With the fate of the Earth’s marine environment hanging in the balance and human-induced challenges accelerating, ocean champions from around the globe – including His Serene Highness Prince Albert II of Monaco and the former Heads of State, Ministers and business leaders of the Global Ocean Commission – have joined forces in a clarion call for comprehensive and integrated ocean governance.
The urgent appeal was issued during the first-ever United Nations Environment Assembly (UNEA) in Nairobi, as Prince Albert, an award-winning environmental activist, addressed the myriad challenges facing the oceans – including pollution, overfishing and, increasingly, climate change.
An estimated 350 million jobs around the world are linked to the oceans, and as much as 40 per cent of the world’s population lives within 100 kilometers of the shoreline. Nevertheless, human impacts have destroyed an estimated 20 per cent of mangroves and 30 per cent of seagrass beds, and threaten 60 per cent of the world’s coral reefs – a major source of income for some 850 million people.
Land-based human activities have also resulted in more than 500 oxygen-poor ‘dead zones’, which cover an estimated 245,000 square kilometers of coastal zones. Greenhouse gas emissions are raising sea-levels and threatening the very existence of some island states.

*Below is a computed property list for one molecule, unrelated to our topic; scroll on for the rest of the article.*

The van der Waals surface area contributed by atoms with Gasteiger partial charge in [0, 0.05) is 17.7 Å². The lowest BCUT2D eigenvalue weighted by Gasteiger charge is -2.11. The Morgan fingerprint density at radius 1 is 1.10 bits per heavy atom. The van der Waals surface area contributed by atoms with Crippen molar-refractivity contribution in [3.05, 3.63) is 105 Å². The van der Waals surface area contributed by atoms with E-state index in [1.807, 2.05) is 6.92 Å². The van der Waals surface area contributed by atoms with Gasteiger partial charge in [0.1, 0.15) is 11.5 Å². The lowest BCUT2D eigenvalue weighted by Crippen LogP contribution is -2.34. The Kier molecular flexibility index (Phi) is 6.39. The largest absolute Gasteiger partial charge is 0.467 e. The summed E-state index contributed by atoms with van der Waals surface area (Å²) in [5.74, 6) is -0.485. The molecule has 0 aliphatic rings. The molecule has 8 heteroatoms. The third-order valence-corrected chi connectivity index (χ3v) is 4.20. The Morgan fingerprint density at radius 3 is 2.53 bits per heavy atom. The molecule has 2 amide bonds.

“The Earth’s marine environment provides humanity with a number of important services, ranging from the air we breathe, to food security and storm protection. These in turn underpin lives and livelihoods around the globe,” said Prince Albert.
“However, with a population set to rise from seven billion today to nine billion by 2050, threats to the ocean – including pollution from land-based sources, over-fishing and unmanaged coastal development – are likely to intensify. The International community must build on the Future We Want, adopted in Rio in 2012 and seize the opportunity of a Blue Economy. There cannot be social economic development without resilient and productive oceans,” he added.
Achim Steiner, UN Under-Secretary-General and Executive Director of the UN Environment Programme (UNEP), stressed that stricter adherence by states to the existing regime of regional oceans governance – led for the last 40 years by the UNEP Regional Seas Programme – was critical to reversing the rapidly accelerating degradation of the oceans.
The Regional Seas Programme, which celebrates its 40th anniversary this year, is the world’s only legal framework to address marine issues at the regional level. Its network of 18 regional Conventions and Action Plans aim to engage neighbouring countries in comprehensive and specific actions to protect their shared marine environment.